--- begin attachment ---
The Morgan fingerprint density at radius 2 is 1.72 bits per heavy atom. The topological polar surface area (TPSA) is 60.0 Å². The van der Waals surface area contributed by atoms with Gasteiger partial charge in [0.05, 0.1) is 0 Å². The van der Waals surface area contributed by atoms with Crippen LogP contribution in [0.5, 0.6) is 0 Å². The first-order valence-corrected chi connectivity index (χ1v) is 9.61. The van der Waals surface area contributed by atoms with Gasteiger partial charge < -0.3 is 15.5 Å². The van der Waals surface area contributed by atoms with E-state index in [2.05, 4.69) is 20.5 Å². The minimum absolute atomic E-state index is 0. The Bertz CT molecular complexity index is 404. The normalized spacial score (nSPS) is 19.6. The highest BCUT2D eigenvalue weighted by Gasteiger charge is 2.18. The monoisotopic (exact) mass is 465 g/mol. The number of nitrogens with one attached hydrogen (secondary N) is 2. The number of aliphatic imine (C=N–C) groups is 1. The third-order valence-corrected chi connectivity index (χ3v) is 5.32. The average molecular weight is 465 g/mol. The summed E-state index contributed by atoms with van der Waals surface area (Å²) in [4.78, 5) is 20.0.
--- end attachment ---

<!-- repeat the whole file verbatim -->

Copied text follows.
The Morgan fingerprint density at radius 2 is 1.72 bits per heavy atom. The topological polar surface area (TPSA) is 60.0 Å². The van der Waals surface area contributed by atoms with Gasteiger partial charge in [0.05, 0.1) is 0 Å². The van der Waals surface area contributed by atoms with Crippen LogP contribution in [0.5, 0.6) is 0 Å². The first-order valence-corrected chi connectivity index (χ1v) is 9.61. The van der Waals surface area contributed by atoms with Gasteiger partial charge < -0.3 is 15.5 Å². The van der Waals surface area contributed by atoms with E-state index in [2.05, 4.69) is 20.5 Å². The minimum absolute atomic E-state index is 0. The Bertz CT molecular complexity index is 404. The normalized spacial score (nSPS) is 19.6. The highest BCUT2D eigenvalue weighted by Gasteiger charge is 2.18. The monoisotopic (exact) mass is 465 g/mol. The number of nitrogens with one attached hydrogen (secondary N) is 2. The number of aliphatic imine (C=N–C) groups is 1. The third-order valence-corrected chi connectivity index (χ3v) is 5.32. The average molecular weight is 465 g/mol. The summed E-state index contributed by atoms with van der Waals surface area (Å²) in [4.78, 5) is 20.0.